Animation challenges the imagination ceiling

Roger Smythe, managing director of multiple-award-winning animation studio Masters & Savant, talks about the possibilities of animation.

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There was a time when the visual realm of the abstract and fantastical remained in the minds eye. These days however, with animation frames flickering faster than the blink of an eyelid and technology making animation appear more real than reality, our own imaginations are being given unprecedented leeway.

"Animation allows for the imagination to be brought to moving picture. Anything that can be created in the creative mind, no matter how weird or fantastical, can now be designed and made to move through technology," says Roger Smythe, managing director of multiple-award-winning animation studio Masters & Savant.

Smythe goes on to suggest that because animation allows for the imagination to be realised, the brain is encouraged to conceptualise even more creative and physically impossible ideas.

"The Design Indaba event promos for television are a perfect example of how animation brings to life the process of how the imagination of an inventor starts off at a fantastical point and soon develops the strange concept into usable products, such as the Kreepy Krawly. Alternatively, it can depict exactly how raw lumber can be crafted into furniture to boost an economy," Smythe explicates.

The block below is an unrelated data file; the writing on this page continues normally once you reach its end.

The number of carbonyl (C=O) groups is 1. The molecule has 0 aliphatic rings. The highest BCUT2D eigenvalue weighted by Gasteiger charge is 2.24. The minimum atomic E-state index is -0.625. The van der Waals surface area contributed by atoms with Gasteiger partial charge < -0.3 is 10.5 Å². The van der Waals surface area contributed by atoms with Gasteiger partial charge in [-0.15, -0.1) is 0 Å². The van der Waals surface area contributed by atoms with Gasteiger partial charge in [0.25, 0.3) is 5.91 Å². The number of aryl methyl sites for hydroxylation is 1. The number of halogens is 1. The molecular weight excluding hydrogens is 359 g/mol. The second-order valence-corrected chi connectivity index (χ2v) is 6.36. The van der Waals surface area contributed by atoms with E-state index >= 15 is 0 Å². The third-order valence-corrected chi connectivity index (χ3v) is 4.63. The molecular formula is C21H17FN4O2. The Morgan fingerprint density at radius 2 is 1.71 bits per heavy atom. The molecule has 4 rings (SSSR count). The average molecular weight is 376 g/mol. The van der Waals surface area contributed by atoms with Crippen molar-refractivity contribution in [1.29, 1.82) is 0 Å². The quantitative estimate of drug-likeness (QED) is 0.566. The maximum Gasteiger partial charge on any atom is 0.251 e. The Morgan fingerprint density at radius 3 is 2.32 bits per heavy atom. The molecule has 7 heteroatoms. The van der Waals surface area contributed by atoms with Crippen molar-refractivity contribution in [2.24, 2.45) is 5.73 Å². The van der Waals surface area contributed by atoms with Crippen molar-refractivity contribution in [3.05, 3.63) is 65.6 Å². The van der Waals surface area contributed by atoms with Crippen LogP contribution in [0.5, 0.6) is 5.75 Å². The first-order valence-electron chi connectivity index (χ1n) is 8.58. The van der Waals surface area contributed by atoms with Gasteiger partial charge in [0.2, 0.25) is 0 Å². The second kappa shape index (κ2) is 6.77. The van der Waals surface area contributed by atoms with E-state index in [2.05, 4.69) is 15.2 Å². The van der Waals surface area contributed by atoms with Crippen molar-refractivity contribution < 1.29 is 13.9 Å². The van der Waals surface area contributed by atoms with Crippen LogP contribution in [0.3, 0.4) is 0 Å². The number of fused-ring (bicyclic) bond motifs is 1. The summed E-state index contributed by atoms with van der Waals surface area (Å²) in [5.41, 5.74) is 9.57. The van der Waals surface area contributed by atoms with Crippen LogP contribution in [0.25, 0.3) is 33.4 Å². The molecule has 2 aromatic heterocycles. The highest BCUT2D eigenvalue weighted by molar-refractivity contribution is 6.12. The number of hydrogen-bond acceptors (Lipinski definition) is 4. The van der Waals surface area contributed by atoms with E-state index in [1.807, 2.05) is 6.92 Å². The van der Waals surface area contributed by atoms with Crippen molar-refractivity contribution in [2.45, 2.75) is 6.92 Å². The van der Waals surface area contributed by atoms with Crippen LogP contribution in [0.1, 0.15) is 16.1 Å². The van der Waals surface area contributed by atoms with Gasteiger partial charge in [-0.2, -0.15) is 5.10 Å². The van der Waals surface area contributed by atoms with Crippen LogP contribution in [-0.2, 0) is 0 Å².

"Other concepts are as emotional as a women collecting pieces of her heart from men that broke it through her life, depicted in the recent Sissy Boy Jeans commercial, or as exciting as stone titans playing soccer, using Europe as a playing field," he goes on.

However, cultural relevance is also important, he emphasises. "It's a simple matter of your mind and the frame of reference being determined by the culture you live in. The very fact that we are African and that our entire cultural reference is based on the African experience, means that we design and animate a unique African imagination," says Smythe.

Smythe refers to the Good Hope FM Youth Day advertisement as an example, in which historical black-and-white images of freedom marches change into colourful moving images showing people dancing. "The changing culture of our society (and the reflective imagination) is illustrated in the animation on our television screens," Smythe concludes.

Watch the Talk with Roger Smythe